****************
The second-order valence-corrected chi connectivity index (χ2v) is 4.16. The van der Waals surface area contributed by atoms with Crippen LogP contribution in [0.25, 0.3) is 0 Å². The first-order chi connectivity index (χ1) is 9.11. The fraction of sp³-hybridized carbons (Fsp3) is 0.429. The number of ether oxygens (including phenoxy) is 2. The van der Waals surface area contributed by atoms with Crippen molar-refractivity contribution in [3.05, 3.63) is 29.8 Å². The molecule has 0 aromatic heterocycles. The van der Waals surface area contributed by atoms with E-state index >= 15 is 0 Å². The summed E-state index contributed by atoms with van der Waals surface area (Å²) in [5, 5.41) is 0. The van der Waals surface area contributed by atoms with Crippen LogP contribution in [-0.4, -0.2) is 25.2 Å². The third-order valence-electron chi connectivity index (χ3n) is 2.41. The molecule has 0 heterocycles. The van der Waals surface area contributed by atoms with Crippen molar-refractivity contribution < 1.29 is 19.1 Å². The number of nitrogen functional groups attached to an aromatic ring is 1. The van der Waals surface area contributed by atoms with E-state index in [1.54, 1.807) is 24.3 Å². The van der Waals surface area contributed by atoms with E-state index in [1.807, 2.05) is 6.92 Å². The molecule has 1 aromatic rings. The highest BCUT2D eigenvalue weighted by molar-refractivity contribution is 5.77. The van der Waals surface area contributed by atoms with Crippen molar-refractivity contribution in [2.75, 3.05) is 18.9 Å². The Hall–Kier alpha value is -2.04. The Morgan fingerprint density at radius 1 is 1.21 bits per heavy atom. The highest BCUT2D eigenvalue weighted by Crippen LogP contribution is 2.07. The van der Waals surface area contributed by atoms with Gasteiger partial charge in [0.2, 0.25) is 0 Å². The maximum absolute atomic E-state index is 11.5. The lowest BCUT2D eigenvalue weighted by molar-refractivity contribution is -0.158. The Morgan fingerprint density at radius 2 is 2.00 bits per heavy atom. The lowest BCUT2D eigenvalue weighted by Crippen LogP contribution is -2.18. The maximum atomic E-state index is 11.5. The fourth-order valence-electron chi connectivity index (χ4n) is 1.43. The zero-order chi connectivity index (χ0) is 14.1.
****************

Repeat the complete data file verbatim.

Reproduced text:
The second-order valence-corrected chi connectivity index (χ2v) is 4.16. The van der Waals surface area contributed by atoms with Crippen LogP contribution in [0.25, 0.3) is 0 Å². The first-order chi connectivity index (χ1) is 9.11. The fraction of sp³-hybridized carbons (Fsp3) is 0.429. The number of ether oxygens (including phenoxy) is 2. The van der Waals surface area contributed by atoms with Crippen molar-refractivity contribution in [3.05, 3.63) is 29.8 Å². The molecule has 0 aromatic heterocycles. The van der Waals surface area contributed by atoms with E-state index >= 15 is 0 Å². The summed E-state index contributed by atoms with van der Waals surface area (Å²) in [5, 5.41) is 0. The van der Waals surface area contributed by atoms with Crippen LogP contribution in [-0.4, -0.2) is 25.2 Å². The third-order valence-electron chi connectivity index (χ3n) is 2.41. The molecule has 0 heterocycles. The van der Waals surface area contributed by atoms with Crippen molar-refractivity contribution < 1.29 is 19.1 Å². The number of nitrogen functional groups attached to an aromatic ring is 1. The van der Waals surface area contributed by atoms with E-state index in [1.54, 1.807) is 24.3 Å². The van der Waals surface area contributed by atoms with E-state index in [1.807, 2.05) is 6.92 Å². The molecule has 1 aromatic rings. The highest BCUT2D eigenvalue weighted by molar-refractivity contribution is 5.77. The van der Waals surface area contributed by atoms with Crippen molar-refractivity contribution in [2.75, 3.05) is 18.9 Å². The Hall–Kier alpha value is -2.04. The Morgan fingerprint density at radius 1 is 1.21 bits per heavy atom. The highest BCUT2D eigenvalue weighted by Crippen LogP contribution is 2.07. The van der Waals surface area contributed by atoms with Gasteiger partial charge in [0.2, 0.25) is 0 Å². The maximum absolute atomic E-state index is 11.5. The lowest BCUT2D eigenvalue weighted by molar-refractivity contribution is -0.158. The Morgan fingerprint density at radius 2 is 2.00 bits per heavy atom. The lowest BCUT2D eigenvalue weighted by Crippen LogP contribution is -2.18. The maximum atomic E-state index is 11.5. The fourth-order valence-electron chi connectivity index (χ4n) is 1.43. The zero-order chi connectivity index (χ0) is 14.1.